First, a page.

In large part due to the burden of such high capital costs, the Jones Act ships are principally employed where no other transportation option exists. The nation’s 23 Jones Act containerships almost exclusively ply the non-contiguous trades, while tankers are generally employed serving those parts of the countries that are either pipeline constrained or lack them entirely.

But even serving the non-contiguous trades is no guarantee that actual ships will be used. Of the 13 vessels engaged in liner service to Puerto Rico, only five are self-propelled ships (one of which was built in Poland) with the remainder consisting of cheaper oceangoing barges. That the major Jones Act shipping firm Crowley uses two ships and four barges for its Jones Act service to Puerto Rico, whereas in its unconstrained Caribbean international routes solely employs self-propelled vessels, seems a clear indication of high capital costs discouraging the use of proper ships. Oceangoing tugboats and barges require fewer American mariners, reducing operational expenses, but also having the perverse effect of obviating the qualifications necessary for auxiliary sealift employment.

From 257 ships as recently as 1980, the fleet of Jones Act-compliant oceangoing merchant ships has declined to just 93 today. For the world’s largest economy, this shrunken fleet stands in stark contrast to the nearly 54,000 ships in operation globally.

Jones Act ships are not just few in number but also kept in service far longer than global shipping fleet standards due to sky-high replacement costs: the last 15 Jones Act ships scrapped or removed from the fleet had an average age of nearly 43 years, far beyond that commonly found in commercial shipping. Notably, commercial ships participating in the Maritime Security Program to provide military sealift cannot be accepted beyond 15 years of age. In a perverse twist of national security, meanwhile, aging Jones Act ships are not only of debatable military utility, but generate significant repair and maintenance work for China’s state-owned shipyards.

Unsurprisingly, a declining fleet of ships (with unnaturally long lives of increasing decrepitude) has had a detrimental impact on mariner numbers. In fact, a 2017 government report concluded that the United States faced a deficit of 1,839 mariners with the needed credentials to conduct concurrent operations of the U.S. commercial fleet and a sustained sealift operation. In 2019, the former U.S. Maritime Administrator Mark Buzby noted that making up this shortfall would require an additional 45 ships in the U.S. fleet. Thanks to the damaging effects of the Jones Act, however, the fleet has since declined by 6 hulls.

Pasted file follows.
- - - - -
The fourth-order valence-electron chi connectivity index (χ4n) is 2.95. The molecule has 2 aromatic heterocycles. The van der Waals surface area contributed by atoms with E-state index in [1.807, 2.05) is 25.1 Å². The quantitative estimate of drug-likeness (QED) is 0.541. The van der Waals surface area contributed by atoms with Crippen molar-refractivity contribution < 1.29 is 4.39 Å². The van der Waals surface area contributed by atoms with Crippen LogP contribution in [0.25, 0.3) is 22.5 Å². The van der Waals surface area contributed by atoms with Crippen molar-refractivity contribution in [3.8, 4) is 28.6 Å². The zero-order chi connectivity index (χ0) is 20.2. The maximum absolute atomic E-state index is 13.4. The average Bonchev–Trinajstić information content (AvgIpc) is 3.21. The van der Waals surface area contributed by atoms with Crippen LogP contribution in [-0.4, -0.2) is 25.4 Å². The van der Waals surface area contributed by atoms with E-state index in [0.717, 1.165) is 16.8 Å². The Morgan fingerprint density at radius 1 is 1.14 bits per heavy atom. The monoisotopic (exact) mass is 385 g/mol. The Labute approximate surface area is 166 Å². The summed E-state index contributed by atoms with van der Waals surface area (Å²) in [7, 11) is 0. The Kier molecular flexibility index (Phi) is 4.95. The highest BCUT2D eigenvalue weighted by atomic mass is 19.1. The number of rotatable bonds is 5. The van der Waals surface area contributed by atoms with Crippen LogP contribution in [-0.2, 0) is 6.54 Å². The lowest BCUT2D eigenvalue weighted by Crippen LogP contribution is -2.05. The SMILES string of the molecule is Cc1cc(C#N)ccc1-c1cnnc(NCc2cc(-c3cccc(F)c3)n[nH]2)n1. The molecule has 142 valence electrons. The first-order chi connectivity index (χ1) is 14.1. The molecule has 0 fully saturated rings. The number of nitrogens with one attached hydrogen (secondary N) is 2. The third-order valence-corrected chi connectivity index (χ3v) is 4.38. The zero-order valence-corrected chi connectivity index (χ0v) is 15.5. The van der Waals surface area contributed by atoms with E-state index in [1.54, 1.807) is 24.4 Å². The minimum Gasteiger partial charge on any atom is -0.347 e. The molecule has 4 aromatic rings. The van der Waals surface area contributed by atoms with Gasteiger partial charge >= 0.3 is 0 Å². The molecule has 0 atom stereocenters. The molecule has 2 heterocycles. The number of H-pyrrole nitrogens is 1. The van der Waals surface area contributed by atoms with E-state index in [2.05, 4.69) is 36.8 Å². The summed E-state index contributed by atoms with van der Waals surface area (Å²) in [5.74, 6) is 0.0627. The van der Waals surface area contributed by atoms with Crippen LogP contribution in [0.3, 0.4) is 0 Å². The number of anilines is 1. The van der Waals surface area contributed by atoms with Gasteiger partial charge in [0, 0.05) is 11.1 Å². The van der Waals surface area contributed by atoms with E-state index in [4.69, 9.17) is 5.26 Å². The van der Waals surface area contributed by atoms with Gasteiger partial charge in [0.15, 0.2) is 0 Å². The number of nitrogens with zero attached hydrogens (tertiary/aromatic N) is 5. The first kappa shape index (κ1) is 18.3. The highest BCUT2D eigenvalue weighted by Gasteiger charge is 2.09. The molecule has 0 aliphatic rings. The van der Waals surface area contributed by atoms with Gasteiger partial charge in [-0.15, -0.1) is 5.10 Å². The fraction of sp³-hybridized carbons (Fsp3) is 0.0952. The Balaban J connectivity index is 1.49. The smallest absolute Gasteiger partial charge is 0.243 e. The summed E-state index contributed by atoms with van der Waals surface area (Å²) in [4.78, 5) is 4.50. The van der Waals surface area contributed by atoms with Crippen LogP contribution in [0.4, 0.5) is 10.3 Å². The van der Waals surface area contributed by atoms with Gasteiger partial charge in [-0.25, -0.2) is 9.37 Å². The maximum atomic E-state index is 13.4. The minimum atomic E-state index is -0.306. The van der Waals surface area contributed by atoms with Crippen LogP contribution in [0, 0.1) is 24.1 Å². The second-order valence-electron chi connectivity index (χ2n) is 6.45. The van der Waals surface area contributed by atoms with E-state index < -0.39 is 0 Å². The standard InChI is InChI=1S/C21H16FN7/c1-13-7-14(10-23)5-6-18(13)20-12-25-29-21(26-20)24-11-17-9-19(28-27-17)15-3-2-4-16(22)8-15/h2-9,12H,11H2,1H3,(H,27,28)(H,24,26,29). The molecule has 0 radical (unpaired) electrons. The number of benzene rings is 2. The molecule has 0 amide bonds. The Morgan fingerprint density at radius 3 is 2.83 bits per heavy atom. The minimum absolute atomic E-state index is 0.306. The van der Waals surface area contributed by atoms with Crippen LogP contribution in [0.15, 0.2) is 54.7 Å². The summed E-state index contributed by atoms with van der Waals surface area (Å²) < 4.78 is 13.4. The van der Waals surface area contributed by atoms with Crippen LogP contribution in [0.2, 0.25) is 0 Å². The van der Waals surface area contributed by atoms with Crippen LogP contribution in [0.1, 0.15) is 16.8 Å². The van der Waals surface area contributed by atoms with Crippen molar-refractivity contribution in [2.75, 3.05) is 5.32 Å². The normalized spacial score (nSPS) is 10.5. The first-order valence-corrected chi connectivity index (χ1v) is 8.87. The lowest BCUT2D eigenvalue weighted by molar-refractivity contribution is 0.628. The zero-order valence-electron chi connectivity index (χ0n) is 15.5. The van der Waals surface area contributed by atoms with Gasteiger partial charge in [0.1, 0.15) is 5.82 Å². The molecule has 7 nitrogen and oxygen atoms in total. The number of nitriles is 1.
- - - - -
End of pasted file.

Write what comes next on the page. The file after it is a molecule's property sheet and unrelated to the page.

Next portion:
Given the Jones Act fleet’s depleted and deteriorated state, it is unsurprising that its ships play only a de minimis role in sealift planning assumptions. A 2020 U.S. Maritime Administration report, for example, referenced privately-owned U.S.-flag ships engaged in international trade—i.e. the 85 non-Jones Act U.S.-flag ships—and the mariners they employ as “primary resources” to serve as an auxiliary force in time of war or national emergency, while no mention of the domestic Jones Act fleet was made in this context. This stance appeared to be confirmed by the head of the U.S. Transportation Command, who testified last year that wargaming has revealed Jones Act ships to be unlikely candidates for meeting national defense needs.

As two RAND Corporation analysts wrote last year, beyond 60 foreign-built ships in the U.S.-flag non-Jones Act fleet that receive Maritime Security Program stipends, there are “very few, if any, additional U.S.-flagged vessels, certainly not a sufficient number of the type required to move large amounts of military cargo.”

Whether measured in terms of shipbuilding, ships, or mariners, the Jones Act has failed to meet U.S. national security needs. Meant to promote the fortunes of both the domestic shipping and shipbuilding industries, it has succeeded only in making both vastly uncompetitive. Given this bleak record, it is unclear why a man of Smith’s caliber would support such a law.

Failure of the Navigation Acts

That Smith is viewed by some as a likely Jones Act supporter owes to the economist’s endorsement of Great Britain’s own protectionist Navigation Acts. His support, however, is perhaps due to Smith simply not living long enough to fully appreciate their shortcomings. In 1847 a pronounced drop in trade led to the laws being suspended, and that same year the House of Commons conducted an inquiry into the Navigations Acts. After a select committee issued several reports documenting the damage inflicted by these protectionist laws, they were repealed in 1849.